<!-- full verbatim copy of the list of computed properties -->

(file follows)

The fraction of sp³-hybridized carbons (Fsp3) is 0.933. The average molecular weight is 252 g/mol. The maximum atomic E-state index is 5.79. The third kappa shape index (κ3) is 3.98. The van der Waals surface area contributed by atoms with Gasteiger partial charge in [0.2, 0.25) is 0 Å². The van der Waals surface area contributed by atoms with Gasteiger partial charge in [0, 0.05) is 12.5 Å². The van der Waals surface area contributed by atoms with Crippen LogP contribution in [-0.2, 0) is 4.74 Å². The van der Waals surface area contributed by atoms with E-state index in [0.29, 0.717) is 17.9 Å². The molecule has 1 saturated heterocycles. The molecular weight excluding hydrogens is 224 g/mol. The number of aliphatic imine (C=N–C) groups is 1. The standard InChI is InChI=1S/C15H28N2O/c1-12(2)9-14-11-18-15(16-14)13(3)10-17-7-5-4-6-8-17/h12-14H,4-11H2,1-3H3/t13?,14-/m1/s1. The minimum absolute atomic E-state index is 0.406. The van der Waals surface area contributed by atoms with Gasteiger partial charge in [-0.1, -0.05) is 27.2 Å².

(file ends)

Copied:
The fraction of sp³-hybridized carbons (Fsp3) is 0.933. The average molecular weight is 252 g/mol. The maximum atomic E-state index is 5.79. The third kappa shape index (κ3) is 3.98. The van der Waals surface area contributed by atoms with Gasteiger partial charge in [0.2, 0.25) is 0 Å². The van der Waals surface area contributed by atoms with Gasteiger partial charge in [0, 0.05) is 12.5 Å². The van der Waals surface area contributed by atoms with Crippen LogP contribution in [-0.2, 0) is 4.74 Å². The van der Waals surface area contributed by atoms with E-state index in [0.29, 0.717) is 17.9 Å². The molecule has 1 saturated heterocycles. The molecular weight excluding hydrogens is 224 g/mol. The number of aliphatic imine (C=N–C) groups is 1. The standard InChI is InChI=1S/C15H28N2O/c1-12(2)9-14-11-18-15(16-14)13(3)10-17-7-5-4-6-8-17/h12-14H,4-11H2,1-3H3/t13?,14-/m1/s1. The minimum absolute atomic E-state index is 0.406. The van der Waals surface area contributed by atoms with Gasteiger partial charge in [-0.1, -0.05) is 27.2 Å².